10 Decomposition into Tasks The backlog is comprised of requirements (user stories - value required by the customers). Those requirements are assigned to the current or the next iteration filling it to capacity and are then decomposed into smaller tasks. Agile teams much rather have team members assign work to themselves instead of having a project manager assign work to them. FIGURE - ITERATION PLANNING ASSIGNS ITEMS FROM THE PRODUCT BACKLOG TO THE ITERATION BACKLOG AND DECOMPOSES INTO TASKS
11 Release Planning Many (traditional) organizations release a version of their software after a long period of time. Agile companies use a continual release process where features are rolled out to customers as soon as they are complete. The Agile teams begin each release with release planning, and ends each release with a production software release. FIGURE - RELEASES HAVE A SIMILAR STRUCTURE TO AN ITERATION
12 Common Agile Planning Challenges Handling incomplete work at the end of an iteration Handling bugs Handling uncertainty with spikes No time for agile meetings
13 1. Handling incomplete work at the end of an iteration There are only a few things that teams can do to manage unfinished work: move the work forward into the next iteration (if the task is close to finish) or move it back to the main backlog (if the task was not even started). FIGURE - WORK NOT COMPLETED IN AN ITERATION CAN EITHER MOVE TO THE BACKLOG OR TO FUTURE ITERATIONS.
14 2. Handling Bugs Having bugs is inevitable and must be addressed by all Agile teams. Perhaps the most common way to handle bugs on a project is to allocate a particular amount of capacity in the iteration toward fixing bugs. FIGURE - AGILE TEAMS ALLOCATE A % OF THE CAPACITY OF AN ITERATION FOR BUGS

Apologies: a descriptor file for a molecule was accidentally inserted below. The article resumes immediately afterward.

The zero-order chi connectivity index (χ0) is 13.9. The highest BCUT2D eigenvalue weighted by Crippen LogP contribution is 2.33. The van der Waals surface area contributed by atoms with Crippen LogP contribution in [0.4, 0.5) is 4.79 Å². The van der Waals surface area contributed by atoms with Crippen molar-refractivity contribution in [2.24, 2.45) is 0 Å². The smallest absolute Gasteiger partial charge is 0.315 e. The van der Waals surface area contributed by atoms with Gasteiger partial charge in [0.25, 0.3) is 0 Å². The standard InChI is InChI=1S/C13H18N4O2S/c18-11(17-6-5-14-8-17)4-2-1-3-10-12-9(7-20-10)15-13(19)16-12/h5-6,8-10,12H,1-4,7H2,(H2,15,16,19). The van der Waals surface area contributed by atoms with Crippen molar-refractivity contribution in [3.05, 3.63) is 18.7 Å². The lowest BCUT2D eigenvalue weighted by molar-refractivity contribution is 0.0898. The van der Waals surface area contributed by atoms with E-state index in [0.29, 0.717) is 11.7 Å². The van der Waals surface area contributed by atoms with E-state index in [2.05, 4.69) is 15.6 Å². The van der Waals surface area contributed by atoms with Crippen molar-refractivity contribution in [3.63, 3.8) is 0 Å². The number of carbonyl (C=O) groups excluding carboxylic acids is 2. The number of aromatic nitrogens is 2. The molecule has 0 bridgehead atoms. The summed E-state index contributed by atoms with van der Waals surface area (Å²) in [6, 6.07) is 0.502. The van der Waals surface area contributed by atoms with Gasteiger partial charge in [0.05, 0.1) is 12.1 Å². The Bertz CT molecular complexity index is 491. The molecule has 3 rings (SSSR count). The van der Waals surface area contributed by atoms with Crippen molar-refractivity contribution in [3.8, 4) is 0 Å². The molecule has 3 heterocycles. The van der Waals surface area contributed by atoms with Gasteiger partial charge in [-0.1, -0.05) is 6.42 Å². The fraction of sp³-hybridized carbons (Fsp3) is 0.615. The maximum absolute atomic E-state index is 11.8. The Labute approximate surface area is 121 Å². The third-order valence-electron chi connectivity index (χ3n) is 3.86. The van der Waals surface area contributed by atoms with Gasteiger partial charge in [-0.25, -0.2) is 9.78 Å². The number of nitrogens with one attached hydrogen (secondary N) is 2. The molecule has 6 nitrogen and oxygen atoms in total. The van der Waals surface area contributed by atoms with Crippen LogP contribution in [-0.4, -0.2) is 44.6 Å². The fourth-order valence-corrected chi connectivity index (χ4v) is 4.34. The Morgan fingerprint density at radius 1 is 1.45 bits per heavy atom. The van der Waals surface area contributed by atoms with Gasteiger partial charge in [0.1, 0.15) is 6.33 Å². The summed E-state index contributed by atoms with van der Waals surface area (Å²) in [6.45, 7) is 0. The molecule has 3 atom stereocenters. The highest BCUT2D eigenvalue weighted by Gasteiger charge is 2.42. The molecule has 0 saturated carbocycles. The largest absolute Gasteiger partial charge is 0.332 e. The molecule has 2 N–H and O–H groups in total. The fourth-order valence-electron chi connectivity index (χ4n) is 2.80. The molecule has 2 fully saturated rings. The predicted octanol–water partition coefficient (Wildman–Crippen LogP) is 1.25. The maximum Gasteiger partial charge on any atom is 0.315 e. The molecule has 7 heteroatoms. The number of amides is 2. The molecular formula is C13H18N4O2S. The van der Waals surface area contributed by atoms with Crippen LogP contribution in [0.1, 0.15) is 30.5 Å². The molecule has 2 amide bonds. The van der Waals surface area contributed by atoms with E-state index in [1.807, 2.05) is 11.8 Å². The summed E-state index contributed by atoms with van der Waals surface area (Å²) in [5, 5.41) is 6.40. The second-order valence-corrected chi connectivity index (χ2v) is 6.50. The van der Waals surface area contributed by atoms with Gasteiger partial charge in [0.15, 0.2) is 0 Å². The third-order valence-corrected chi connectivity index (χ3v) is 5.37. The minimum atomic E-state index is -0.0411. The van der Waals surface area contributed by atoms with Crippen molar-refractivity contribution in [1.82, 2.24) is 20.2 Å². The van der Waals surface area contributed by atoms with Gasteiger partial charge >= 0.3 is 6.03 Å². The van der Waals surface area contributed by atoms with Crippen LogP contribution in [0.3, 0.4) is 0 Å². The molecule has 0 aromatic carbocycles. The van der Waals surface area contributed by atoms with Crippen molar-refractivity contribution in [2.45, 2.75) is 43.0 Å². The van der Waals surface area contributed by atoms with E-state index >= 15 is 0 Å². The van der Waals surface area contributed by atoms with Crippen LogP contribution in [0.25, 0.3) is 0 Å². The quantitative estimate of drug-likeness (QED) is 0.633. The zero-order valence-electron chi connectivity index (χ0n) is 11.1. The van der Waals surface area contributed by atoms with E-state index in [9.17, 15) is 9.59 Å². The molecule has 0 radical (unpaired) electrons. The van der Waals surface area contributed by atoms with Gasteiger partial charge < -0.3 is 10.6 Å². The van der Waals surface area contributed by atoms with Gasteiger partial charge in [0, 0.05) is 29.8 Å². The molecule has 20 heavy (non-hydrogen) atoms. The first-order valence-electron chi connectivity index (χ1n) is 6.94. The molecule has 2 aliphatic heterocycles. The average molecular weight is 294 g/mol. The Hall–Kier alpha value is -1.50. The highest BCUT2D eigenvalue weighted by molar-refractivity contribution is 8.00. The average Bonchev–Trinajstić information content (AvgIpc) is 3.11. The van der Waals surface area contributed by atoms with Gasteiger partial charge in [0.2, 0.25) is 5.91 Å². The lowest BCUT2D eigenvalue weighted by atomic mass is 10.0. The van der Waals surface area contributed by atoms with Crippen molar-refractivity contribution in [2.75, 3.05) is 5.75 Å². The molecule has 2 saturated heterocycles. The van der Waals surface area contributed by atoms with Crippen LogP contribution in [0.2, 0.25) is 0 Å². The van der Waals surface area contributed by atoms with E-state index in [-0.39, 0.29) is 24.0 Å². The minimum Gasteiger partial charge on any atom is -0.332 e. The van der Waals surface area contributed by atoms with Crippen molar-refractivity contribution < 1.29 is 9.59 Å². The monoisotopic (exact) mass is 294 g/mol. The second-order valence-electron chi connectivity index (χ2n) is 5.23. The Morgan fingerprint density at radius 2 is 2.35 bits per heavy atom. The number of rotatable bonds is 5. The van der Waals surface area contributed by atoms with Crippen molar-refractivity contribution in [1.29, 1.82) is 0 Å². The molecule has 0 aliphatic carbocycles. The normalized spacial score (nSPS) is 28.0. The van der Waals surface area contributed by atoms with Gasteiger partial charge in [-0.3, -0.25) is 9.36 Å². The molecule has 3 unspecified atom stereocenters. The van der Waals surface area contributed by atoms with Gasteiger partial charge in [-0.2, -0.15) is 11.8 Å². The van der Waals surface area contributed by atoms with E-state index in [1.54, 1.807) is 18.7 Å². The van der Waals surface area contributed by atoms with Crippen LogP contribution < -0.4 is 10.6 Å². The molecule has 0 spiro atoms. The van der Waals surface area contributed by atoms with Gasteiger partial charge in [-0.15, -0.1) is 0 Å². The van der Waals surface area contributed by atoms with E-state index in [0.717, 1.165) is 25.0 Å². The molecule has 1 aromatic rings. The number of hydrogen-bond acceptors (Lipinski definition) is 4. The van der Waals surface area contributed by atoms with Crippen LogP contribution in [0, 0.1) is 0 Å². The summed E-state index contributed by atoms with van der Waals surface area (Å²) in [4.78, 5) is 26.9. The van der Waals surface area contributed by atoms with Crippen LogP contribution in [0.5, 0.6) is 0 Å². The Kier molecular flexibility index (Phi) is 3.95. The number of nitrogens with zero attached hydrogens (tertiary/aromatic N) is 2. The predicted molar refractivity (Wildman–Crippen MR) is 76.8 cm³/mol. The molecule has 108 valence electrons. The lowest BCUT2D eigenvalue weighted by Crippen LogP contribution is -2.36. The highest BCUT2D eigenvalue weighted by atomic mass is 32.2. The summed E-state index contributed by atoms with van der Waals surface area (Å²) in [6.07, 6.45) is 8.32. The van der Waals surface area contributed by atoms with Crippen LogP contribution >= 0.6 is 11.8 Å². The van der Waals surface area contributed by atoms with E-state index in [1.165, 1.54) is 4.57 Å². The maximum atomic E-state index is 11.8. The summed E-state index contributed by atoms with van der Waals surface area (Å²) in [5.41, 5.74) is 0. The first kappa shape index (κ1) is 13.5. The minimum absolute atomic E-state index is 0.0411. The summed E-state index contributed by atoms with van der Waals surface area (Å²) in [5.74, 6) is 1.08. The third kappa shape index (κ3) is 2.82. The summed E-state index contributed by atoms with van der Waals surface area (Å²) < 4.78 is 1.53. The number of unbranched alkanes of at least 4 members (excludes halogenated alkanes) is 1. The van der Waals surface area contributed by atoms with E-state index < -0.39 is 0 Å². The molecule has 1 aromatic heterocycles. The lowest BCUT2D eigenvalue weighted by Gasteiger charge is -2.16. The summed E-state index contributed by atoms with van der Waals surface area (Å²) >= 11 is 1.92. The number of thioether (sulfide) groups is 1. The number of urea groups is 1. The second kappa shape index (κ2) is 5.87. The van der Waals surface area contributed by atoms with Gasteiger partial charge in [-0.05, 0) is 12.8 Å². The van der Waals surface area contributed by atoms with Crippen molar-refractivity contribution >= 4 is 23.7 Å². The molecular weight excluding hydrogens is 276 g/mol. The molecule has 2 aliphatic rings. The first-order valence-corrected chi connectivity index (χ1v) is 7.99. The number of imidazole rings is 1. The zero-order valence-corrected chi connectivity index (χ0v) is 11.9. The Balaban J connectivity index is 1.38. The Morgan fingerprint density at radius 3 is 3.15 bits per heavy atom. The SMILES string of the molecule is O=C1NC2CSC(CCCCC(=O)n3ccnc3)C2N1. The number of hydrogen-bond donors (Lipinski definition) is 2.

15 3. Handling uncertainty with spikes Every project will contain a degree of uncertainty. Uncertainty is usually resolved with experimentation and further research. Agile teams dedicate a timeboxed amount of time to addressing uncertainty (spikes). FIGURE - SPIKES ARE SCHEDULED INTO AN ITERATION TO INCREASE CERTAINTY ABOUT TECHNOLOGY OR REQUIREMENTS.
16 4. No time for agile meetings The following four meetings are critical to this process and should never be skipped because they are a critical best practice in Agile planning: Daily standup (Daily Scrum) Iteration planning (Sprint planning) Iteration review (Sprint review) Iteration retrospective (Sprint retrospective) FIGURE - MINIMUM MEETINGS FOR A HEALTHY AGILE TEAM
17 Conclusion There are different valid approaches to development, but the Agile approach has legions of fans around the world. It’s an efficient method to organize complex work into executable chunks while empowering all stakeholders to participate in the process.
18 http://www.telerik.com/agile-project-management-tools/whitepapers/agile-planning-handbook.aspx This presentation was based on the e-book:
19 TeamPulse is an all-in-one agile project management software that helps you manage requirements & bugs, plan releases and track progress while keeping your team constantly connected. Want to put this theory into practice? For more information: http://www.telerik.com/teampulse/ E-mail: TeamPulse@telerik.com Phone: +1?888?365?2779